Hadden’s a born-and-raised Yukoner, and like her neighbour Vanessa Willett she’s seen a change in Whitehorse’s population, and in the resulting market demands, in recent years. Twenty years ago, who could have imagined that an artisanal cupcake store would sell out daily, in the Yukon? “I think it’s people moving to town,” she says. “People moving up from wherever, and they have their own ideas, and they try it out. That’s all you can do is try it out. Change is good.”
In a place like the Yukon, filled with rivers begging to be paddled and mountains waiting to be climbed, it’s no surprise to find outdoor gear and clothing for sale. But what might come as a surprise is the sheer scale of the city’s go-to sports and wilderness outfitter. On Main St. in downtown Whitehorse, an interconnected complex of retail stores fills more than 20,000 square feet – occupying most of a city block. The complex is home to three stores: Coast Mountain Sports, Sportslife and Sports- lodge, all members of the Hougen Group of Companies. Until this past spring, a fourth outfit, Board Stiff, shared the space too, but now it’s moved across the street into a spacious 5,000-square-foot storefront of its own. The remaining three stores have expanded to fill the gap.
Sportslodge caters mainly to the hunting and fishing crowd; Sportslife sells running shoes, NHL-branded jerseys and fan-wear, bathing suits and other mainstream sports apparel. Coast Mountain offers tents, hiking boots, heavy-duty outdoor performance gear and the latest camping gadgets, while Board Stiff serves up fashions drawn from skate, surf, and snowboard culture. The name of the game at all four stores is spendy brand-name clothing, and all four are doing a brisk business. “Things are going well,” says Craig Hougen. “The Yukon consumer is very discerning, but they also understand value. People are willing to pay for good equipment because they’re actually using it… People here know a good tent from a poor tent.”
The Hougen family has been in business in Whitehorse for decades, and Craig Hougen has definitely seen a demographic shift in recent years. “One of the changes,” he points out, “is the advent of the internet and it allowing us to work without respect to geography.” In other words: Some of the newcomers are independent, self-employed professionals, who are choosing to live in Whitehorse while much of their clientele remains down south. “For young people now,” says Hougen, “quality of life is much more important than it was in the previous generation. And we’ve now got the luxury of choice.”
Despite lingering global economic troubles, it’s clear that the people who choose Whitehorse have money to spend. Last year, the Yukon set a record for retail sales in the territory: Yukoners spent more than $600 million dollars in 2011, up more than 10 per cent from 2010. (That compared to a nationwide spending increase of four per cent.) Preliminary numbers suggest that Yukon spending is set to rise again in 2012.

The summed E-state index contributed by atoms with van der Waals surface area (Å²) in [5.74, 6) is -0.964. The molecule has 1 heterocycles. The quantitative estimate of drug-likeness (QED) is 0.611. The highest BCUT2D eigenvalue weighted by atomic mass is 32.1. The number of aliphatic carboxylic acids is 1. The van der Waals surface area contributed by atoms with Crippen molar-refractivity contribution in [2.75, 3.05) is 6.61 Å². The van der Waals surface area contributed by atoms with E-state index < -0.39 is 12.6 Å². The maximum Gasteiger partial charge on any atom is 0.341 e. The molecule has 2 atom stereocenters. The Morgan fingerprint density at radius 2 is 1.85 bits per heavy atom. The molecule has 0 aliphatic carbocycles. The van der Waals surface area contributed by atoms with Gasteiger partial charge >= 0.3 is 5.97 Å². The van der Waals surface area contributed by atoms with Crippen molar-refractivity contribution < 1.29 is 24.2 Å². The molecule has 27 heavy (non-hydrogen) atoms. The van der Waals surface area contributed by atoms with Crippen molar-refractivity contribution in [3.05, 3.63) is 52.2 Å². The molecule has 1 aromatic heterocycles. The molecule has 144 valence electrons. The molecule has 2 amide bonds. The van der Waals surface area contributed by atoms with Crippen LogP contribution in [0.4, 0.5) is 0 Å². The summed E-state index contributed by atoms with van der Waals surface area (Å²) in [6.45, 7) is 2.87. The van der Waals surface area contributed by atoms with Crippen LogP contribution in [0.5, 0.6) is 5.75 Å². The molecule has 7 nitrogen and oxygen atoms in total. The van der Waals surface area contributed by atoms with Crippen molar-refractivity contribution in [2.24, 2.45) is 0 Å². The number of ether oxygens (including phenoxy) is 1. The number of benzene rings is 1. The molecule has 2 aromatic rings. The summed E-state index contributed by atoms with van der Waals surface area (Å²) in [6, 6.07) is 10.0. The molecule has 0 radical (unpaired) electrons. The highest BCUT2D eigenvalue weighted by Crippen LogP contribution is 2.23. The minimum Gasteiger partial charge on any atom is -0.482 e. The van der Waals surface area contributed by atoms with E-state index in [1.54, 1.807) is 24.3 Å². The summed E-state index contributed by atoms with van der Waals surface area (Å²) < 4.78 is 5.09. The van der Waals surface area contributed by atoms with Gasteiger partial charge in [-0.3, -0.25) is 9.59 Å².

Tucked away in the Horwood Mall, at 1st and Main, Climate Clothing has been getting its share of that spending, too. Run by mother-daughter team Lorraine and Ciara Stick, the store has been open since 2007. It sells eco-friendly clothing from Canadian manufacturers – think organic cotton and alternative fibres like soy, bamboo and hemp.
Lorraine tells me that her products have been gaining in popularity during the five years she’s been open. “I’ve noticed a big change, for sure,” she says. “Yukoners are… I would say the majority of them are really eco-friendly… They love it when we tell them it’s Canadian-made.” The store draws a wide array of customers, but “the key group,” according to the Sticks, ranges from people in their early 20s to those who are about 40. Those customers include plenty of new Yukon arrivals. “Was it yesterday, or Friday?” Ciara says, recalling a woman who’d just moved to town and was thrilled to stumble across Climate Clothing. “She was really excited that we carry a couple of brands she really liked. She thought she wouldn’t be able find them here.”
I polish off my mimosa and pay my tab. Brunch at the Burnt Toast Café is winding down for another week. Researching this story has me thinking back to my own first visit to Whitehorse – and my subsequent decision to uproot and move here, three years ago. I’d expected the Yukon’s natural beauty when I arrived, but what I hadn’t counted on were the urban perks: The restaurant and retail scene was miles closer to a southern urban experience than I’d assumed it would be, and for an Ottawa-bred city kid like myself, contemplating a move away from everything I’d known, that was a major plus.
All the new arrivals may be driving the creation of some new businesses, it’s true. But it’s a cycle, not a one-way street: Those businesses, in turn, are helping to make Whitehorse into a draw for even more new arrivals, ambitious young professionals whose migration North will help the Yukon prosper for years to come.